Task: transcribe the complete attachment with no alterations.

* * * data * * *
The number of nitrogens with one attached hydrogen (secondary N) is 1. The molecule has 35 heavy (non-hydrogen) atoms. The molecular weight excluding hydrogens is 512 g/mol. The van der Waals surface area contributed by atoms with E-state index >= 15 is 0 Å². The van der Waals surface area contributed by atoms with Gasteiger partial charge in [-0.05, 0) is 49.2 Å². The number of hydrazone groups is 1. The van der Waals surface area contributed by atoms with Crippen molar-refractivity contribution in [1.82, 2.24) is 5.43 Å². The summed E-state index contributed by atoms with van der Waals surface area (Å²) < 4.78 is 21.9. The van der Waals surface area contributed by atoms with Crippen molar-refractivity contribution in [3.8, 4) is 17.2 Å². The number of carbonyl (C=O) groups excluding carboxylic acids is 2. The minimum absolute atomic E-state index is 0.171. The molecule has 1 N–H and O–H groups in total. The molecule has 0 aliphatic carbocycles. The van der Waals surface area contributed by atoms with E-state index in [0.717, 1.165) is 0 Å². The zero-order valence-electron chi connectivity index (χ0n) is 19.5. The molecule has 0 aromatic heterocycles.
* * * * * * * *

The number of nitrogens with one attached hydrogen (secondary N) is 1. The molecule has 35 heavy (non-hydrogen) atoms. The molecular weight excluding hydrogens is 512 g/mol. The van der Waals surface area contributed by atoms with E-state index >= 15 is 0 Å². The van der Waals surface area contributed by atoms with Gasteiger partial charge in [-0.05, 0) is 49.2 Å². The number of hydrazone groups is 1. The van der Waals surface area contributed by atoms with Crippen molar-refractivity contribution in [1.82, 2.24) is 5.43 Å². The summed E-state index contributed by atoms with van der Waals surface area (Å²) < 4.78 is 21.9. The van der Waals surface area contributed by atoms with Crippen molar-refractivity contribution in [3.8, 4) is 17.2 Å². The number of carbonyl (C=O) groups excluding carboxylic acids is 2. The minimum absolute atomic E-state index is 0.171. The molecule has 1 N–H and O–H groups in total. The molecule has 0 aliphatic carbocycles. The van der Waals surface area contributed by atoms with E-state index in [0.717, 1.165) is 0 Å². The zero-order valence-electron chi connectivity index (χ0n) is 19.5. The molecule has 0 aromatic heterocycles.